Is it do-able? YES!! A number of studies by Indian organisations have shown that efforts taken by India in the context of addressing energy access and energy security (energy conservation (http://indiaenergy.gov.in/) and renewable energy) make it possible for India to start bending its GHG emissions while meeting its goal of inclusive growth. A recently released Planning Commission study clearly shows that the current efforts of energy efficiency and renewable energy would limit its GHG emissions (assuming 8% growth) to 5,271 million tonnes by 2030 (India’s non-CO2 emissions are 15% of CO2 emissions, putting India’s total GHG emissions at 6000 MtCO2e). It also indicates that with intensified Energy Efficiency efforts (which though increase investments are profitable as they reduce long run costs of energy and competitiveness of Indian economy) and Renewable Energy (RE) efforts (address energy security) could help reduce CO2 emissions to 3,830 MtCO2 (i.e., 4419 MtCO2e). Yes it will cost, but the cost is a mere 0.15% reduction in GDP, and mind you the report doesn’t account for the environmental benefits, energy security gains, and benefits of a decentralised growth some of these efforts will generate. Further, a large potential exists for India to leapfrog refrigerant technology by moving to low GHG options, to which Prime Minister Modi has agreed with President Obama of the USA.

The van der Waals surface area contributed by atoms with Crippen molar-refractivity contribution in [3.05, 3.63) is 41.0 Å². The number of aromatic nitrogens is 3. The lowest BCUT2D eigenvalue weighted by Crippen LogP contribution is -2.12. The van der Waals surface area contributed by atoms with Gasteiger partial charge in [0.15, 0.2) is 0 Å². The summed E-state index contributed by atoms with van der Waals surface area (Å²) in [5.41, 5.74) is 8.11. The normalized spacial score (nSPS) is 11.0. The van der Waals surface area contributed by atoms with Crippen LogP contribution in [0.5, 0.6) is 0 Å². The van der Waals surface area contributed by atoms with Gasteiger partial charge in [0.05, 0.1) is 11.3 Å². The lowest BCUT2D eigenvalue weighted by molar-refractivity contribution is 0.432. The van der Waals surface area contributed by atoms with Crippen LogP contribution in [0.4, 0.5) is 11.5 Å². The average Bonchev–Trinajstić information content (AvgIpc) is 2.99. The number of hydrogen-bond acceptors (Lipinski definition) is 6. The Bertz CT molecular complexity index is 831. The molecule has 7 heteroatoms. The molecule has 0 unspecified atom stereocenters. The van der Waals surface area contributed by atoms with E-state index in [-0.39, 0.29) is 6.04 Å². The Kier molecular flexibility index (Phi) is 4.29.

Is that All? NO!! INDCs are also an opportunity for India to identifying opportunities where it could collaborate with international partners in a faster transition of its sustainable development future to low carbon pathways. Planning Commission analysis of India Energy Security, projects that India’s GHG emissions on BUA path would be in the range of 12,000 MtCO2e. The study highlights that such a path would make India highly energy dependent. Even a path that follows high EE effort and shift in energy mix to reduce energy dependency will result in GHG emissions in the range of 7,000 MtCO2e. None of this is compatible with the 2 degrees path way. Thus India has to start bending its GHG emissions at a faster pace compared to the existing one to be able to get on to a reducing pathway, which is required. Therefore, it is imperative that India, in context of its sustainable development goals identify areas where it could take further actions (such as increasing the share of RE beyond what is needed for its equitable share) and outline the support it would need to do so.